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By Larry Duggins

Thoughts on Our Theological Task #13

Conclusion

Doctrine arises out of the life of the Church—its faith, its worship, its discipline, its conflicts, its challenges from the world it would serve. Evangelism, nurture, and mission require a constant effort to integrate authentic experience, rational thought, and purposeful action with theological integrity. A convincing witness to our Lord and Savior Jesus Christ can contribute to the renewal of our faith, bring persons to that faith, and strengthen the Church as an agent of healing and reconciliation. This witness, however, cannot fully describe or encompass the mystery of God. Though we experience the wonder of God’s grace at work with us and among us, and though we know the joy of the present signs of God’s kingdom, each new step makes us more aware of the ultimate mystery of God, from which arises a heart of wonder and an attitude of humility. Yet we trust that we can know more fully what is essential for our participation in God’s saving work in the world, and we are confident in the ultimate unfolding of God’s justice and mercy. In this spirit we take up our theological task. We endeavor through the power of the Holy Spirit to understand the love of God given in Jesus Christ. We seek to spread this love abroad. As we see more clearly who we have been, as we understand more fully the needs of the world, as we draw more effectively upon our theological heritage, we will become better equipped to fulfill our calling as the people of God. Now to God who by the power at work within us is able to do far more abundantly than all that we ask or think, to God be glory in the church and in Christ Jesus to all generations, for ever and ever. Amen. —Ephesians 3: 20-21 (based on RSV)"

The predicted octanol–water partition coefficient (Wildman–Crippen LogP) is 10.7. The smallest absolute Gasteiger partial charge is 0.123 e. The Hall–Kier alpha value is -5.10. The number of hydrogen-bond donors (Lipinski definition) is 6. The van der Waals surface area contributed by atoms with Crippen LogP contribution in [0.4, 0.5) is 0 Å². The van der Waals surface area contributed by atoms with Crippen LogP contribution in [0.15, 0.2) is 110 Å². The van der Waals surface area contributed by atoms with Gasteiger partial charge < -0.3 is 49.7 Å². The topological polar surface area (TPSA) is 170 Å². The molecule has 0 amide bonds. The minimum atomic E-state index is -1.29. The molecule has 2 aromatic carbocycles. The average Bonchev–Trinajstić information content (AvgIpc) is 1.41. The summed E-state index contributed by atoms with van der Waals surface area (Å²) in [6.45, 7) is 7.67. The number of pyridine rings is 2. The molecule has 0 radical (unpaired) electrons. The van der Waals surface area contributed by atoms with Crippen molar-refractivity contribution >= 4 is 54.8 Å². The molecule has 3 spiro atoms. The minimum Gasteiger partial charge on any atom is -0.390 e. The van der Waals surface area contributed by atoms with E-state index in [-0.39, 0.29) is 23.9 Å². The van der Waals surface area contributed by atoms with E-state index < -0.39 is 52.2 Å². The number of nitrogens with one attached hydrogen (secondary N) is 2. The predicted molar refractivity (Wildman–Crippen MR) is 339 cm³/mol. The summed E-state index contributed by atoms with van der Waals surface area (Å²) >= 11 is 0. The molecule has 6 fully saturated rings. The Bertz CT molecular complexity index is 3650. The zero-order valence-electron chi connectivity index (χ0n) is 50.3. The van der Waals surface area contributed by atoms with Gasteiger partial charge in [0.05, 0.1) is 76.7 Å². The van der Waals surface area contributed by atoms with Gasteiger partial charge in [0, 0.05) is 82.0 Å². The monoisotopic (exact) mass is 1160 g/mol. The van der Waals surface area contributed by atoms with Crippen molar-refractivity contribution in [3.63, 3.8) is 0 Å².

― from "The Book of Discipline of The United Methodist Church 2016"

“Yet we trust that we can know more fully what is essential for our participation in God’s saving work in the world, and we are confident in the ultimate unfolding of God’s justice and mercy.” God is at work through us, here and now. We believe as a Methodist people that God is at work unfolding justice and mercy. As Methodist people, we live deeply in the assurance of God’s grace.

 When we make mistakes as Methodist people, we rely on Scripture, Tradition, Experience, and Reason, applied through the presence of the Holy Spirit, to correct us and to guide us forward. In many ways, the Discipline is a blessing as it reminds us of who we are as Methodist Christians. Recently, we seemed to focus on Robert’s Rule of Order more than our Discipline. As a Methodist people, let’s return to our Wesleyan roots and our Discipline and make room for all.

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